10 LU-EdS Handbook 8 Abstract Your abstract should be no more than 350 words. However, summarizing your thoughts on the Leadership Standards in this amount of words is not easy. The abstract will stand alone from your paper, so you should avoid references in this section. The abstract should be the last thing that students write, and it is often the most difficult. Use it to provide an overview of your thoughts about how the Missouri Leadership Standards play a role in impacting Education in the State of Missouri. Spend time polishing this section to perfection. For more information, please see APA pp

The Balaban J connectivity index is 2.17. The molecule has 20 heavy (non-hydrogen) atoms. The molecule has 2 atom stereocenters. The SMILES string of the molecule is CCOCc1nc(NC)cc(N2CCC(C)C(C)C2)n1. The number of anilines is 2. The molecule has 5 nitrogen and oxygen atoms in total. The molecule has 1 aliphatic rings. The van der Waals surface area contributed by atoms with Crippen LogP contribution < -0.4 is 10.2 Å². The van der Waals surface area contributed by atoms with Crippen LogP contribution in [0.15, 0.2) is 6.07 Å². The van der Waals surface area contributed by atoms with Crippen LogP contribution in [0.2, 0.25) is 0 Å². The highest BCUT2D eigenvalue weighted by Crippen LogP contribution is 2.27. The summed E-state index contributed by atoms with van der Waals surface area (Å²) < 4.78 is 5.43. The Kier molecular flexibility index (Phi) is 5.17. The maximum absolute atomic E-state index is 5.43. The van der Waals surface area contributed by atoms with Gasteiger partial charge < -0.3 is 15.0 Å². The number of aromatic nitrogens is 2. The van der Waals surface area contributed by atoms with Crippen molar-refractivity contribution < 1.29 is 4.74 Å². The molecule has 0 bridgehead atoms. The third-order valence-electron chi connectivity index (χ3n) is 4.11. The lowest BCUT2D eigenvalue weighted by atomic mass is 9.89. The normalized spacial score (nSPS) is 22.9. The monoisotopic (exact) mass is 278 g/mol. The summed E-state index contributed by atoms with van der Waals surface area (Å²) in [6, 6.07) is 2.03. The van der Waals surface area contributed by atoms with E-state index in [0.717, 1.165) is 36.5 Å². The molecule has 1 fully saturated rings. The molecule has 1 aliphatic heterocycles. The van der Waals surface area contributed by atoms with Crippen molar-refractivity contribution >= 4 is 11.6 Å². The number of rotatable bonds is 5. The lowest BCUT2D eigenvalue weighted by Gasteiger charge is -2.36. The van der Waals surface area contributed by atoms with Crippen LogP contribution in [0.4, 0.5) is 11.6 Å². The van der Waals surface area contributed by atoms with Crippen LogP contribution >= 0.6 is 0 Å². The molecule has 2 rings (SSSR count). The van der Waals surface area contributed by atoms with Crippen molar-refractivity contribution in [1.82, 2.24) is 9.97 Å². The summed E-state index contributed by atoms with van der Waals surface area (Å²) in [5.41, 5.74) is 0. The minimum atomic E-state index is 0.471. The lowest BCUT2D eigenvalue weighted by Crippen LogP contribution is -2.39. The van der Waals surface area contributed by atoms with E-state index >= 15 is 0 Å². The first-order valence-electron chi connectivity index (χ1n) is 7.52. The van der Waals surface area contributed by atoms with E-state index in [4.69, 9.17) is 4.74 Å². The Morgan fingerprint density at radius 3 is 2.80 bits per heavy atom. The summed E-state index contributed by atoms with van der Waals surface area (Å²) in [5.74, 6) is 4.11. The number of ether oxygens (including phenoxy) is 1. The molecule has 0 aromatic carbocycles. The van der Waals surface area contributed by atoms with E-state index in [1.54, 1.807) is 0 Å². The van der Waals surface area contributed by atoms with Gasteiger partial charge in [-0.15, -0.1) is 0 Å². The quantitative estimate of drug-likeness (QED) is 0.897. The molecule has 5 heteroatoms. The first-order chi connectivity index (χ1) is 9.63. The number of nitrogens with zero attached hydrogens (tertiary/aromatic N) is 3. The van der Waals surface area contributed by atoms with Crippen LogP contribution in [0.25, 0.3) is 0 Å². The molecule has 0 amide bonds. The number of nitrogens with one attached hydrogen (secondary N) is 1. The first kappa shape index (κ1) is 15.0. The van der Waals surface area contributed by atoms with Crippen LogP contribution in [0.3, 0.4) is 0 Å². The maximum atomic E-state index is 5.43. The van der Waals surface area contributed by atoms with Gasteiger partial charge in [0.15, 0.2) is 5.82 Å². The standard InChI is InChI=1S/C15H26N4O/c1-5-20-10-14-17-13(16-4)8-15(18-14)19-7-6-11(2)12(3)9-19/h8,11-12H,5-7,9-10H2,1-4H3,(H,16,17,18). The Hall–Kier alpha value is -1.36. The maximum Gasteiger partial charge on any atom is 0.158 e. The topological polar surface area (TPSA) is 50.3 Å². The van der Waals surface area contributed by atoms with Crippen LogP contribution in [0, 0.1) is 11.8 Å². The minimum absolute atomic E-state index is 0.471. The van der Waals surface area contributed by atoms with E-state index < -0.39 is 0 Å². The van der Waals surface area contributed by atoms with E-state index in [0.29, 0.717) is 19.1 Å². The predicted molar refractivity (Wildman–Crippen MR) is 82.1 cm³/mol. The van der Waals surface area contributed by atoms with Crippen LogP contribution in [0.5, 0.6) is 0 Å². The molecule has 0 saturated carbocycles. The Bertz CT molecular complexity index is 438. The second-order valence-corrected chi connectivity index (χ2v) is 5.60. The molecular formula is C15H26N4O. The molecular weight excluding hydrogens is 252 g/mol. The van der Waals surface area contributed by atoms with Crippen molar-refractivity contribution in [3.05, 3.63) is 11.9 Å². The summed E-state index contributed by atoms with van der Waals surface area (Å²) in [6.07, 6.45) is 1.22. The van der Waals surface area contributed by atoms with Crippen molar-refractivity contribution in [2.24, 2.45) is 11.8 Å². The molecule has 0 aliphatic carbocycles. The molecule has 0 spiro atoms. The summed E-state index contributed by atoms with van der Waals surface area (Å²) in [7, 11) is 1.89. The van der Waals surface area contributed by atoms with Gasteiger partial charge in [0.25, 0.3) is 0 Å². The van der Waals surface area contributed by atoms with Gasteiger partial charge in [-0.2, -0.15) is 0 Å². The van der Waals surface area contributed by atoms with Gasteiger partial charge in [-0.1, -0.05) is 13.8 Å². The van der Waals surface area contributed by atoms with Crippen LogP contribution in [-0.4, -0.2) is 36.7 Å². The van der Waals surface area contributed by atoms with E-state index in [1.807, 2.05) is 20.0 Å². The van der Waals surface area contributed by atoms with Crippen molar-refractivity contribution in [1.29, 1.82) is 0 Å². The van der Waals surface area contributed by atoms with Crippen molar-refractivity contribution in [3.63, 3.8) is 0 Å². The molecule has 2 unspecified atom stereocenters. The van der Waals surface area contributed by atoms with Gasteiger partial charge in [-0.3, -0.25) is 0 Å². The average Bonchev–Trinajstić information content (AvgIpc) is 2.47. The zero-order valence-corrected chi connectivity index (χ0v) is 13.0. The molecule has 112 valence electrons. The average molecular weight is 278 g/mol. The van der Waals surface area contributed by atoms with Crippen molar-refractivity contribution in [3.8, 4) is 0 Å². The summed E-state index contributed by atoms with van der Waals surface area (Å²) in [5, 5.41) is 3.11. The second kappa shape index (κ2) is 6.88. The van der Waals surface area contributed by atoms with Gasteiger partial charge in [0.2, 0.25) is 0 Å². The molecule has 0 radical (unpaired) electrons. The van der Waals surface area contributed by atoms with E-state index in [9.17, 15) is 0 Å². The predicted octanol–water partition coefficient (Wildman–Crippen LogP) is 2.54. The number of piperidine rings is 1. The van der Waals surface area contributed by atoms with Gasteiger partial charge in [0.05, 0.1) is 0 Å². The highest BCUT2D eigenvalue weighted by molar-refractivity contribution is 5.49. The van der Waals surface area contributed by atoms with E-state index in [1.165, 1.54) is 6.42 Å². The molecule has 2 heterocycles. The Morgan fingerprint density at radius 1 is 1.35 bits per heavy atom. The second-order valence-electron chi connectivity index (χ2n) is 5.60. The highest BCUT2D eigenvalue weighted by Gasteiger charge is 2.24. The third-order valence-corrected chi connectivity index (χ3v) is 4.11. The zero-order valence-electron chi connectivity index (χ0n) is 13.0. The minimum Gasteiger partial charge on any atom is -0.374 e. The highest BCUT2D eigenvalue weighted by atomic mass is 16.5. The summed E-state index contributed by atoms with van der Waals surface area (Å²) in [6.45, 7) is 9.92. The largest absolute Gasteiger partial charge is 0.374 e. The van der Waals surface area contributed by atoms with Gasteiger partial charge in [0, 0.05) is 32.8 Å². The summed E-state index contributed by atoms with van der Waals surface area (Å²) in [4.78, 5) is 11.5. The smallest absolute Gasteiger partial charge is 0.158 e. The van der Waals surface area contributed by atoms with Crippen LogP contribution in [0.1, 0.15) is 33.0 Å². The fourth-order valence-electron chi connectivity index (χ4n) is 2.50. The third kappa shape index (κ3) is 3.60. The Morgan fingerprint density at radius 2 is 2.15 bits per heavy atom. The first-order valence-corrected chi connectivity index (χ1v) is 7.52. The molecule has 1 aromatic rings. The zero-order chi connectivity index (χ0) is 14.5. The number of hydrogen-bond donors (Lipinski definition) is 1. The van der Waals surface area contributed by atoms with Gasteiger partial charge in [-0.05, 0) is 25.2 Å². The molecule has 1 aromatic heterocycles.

11 LU-EdS Handbook 9 The Specialist Leadership Project will consist of the five previously written chapters compiled into one document. This will require you to make any necessary edits after initial turn in, repaginate, compile a combined list of references and include a title page and abstract. The format below should be used to write each of the chapters; one for each standard or combined standards as per the syllabus. Each chapter should consist of a review of relevant and current literature applicable to the specific standard/s being discussed, a discussion of your perception of the standard and quality indicators (based on the literature) and your personal reflection of the standards application to best leadership practices for quality education. Title of Chapter (standard to be discussed) In this section, you should explain your perception or understanding of the standard and quality indicators and show your literature review relates to this understanding. You should also explain your criteria for your choice of information in the literature review. You should not aim to include every piece of literature written on your topic; instead, you should include information that helps the reader understand why you have developed the understanding that you have in regards to the standard and quality indicators. Organization for each chapter is especially important. Outlining, or reverse outlining (writing an outline from what you have already written), is a helpful strategy for organizing the literature review. One mistake students often make is writing one paragraph about each resource they found. It is better to synthesize information, to compare and contrast the findings, samples, and methodologies of different studies. Remember to relate the information to best practices and to your own work situation. You can criticize what you have read if you do so in a professional, logical manner. Try to avoid excessive block quotations or lists. Look at the first sentence of your paragraphs. Do they all start with the author s last name or the same few words? Consider using transitional phrases. Find the main idea of each paragraph (reverse outlining is helpful for this) and start the paragraph with that.